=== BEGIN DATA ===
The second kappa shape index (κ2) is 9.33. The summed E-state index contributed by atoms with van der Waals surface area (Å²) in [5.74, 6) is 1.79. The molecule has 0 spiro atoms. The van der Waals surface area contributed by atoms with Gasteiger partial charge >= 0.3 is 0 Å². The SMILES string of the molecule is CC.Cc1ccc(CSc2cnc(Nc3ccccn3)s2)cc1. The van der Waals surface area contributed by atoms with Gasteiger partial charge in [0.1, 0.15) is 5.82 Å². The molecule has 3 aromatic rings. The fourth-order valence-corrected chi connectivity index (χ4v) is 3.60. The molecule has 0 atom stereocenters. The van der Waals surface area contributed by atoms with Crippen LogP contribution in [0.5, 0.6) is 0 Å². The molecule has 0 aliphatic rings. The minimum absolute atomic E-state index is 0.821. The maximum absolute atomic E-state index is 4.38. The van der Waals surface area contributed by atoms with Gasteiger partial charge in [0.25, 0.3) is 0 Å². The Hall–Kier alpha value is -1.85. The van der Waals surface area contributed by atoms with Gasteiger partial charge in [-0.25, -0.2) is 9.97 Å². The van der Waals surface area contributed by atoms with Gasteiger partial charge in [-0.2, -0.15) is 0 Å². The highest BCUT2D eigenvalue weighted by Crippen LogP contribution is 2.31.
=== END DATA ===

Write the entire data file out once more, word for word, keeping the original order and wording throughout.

The second kappa shape index (κ2) is 9.33. The summed E-state index contributed by atoms with van der Waals surface area (Å²) in [5.74, 6) is 1.79. The molecule has 0 spiro atoms. The van der Waals surface area contributed by atoms with Gasteiger partial charge >= 0.3 is 0 Å². The SMILES string of the molecule is CC.Cc1ccc(CSc2cnc(Nc3ccccn3)s2)cc1. The van der Waals surface area contributed by atoms with Gasteiger partial charge in [0.1, 0.15) is 5.82 Å². The molecule has 3 aromatic rings. The fourth-order valence-corrected chi connectivity index (χ4v) is 3.60. The molecule has 0 atom stereocenters. The van der Waals surface area contributed by atoms with Crippen LogP contribution in [0.5, 0.6) is 0 Å². The molecule has 0 aliphatic rings. The minimum absolute atomic E-state index is 0.821. The maximum absolute atomic E-state index is 4.38. The van der Waals surface area contributed by atoms with Gasteiger partial charge in [0.25, 0.3) is 0 Å². The Hall–Kier alpha value is -1.85. The van der Waals surface area contributed by atoms with Gasteiger partial charge in [-0.25, -0.2) is 9.97 Å². The van der Waals surface area contributed by atoms with Gasteiger partial charge in [-0.2, -0.15) is 0 Å². The highest BCUT2D eigenvalue weighted by Crippen LogP contribution is 2.31.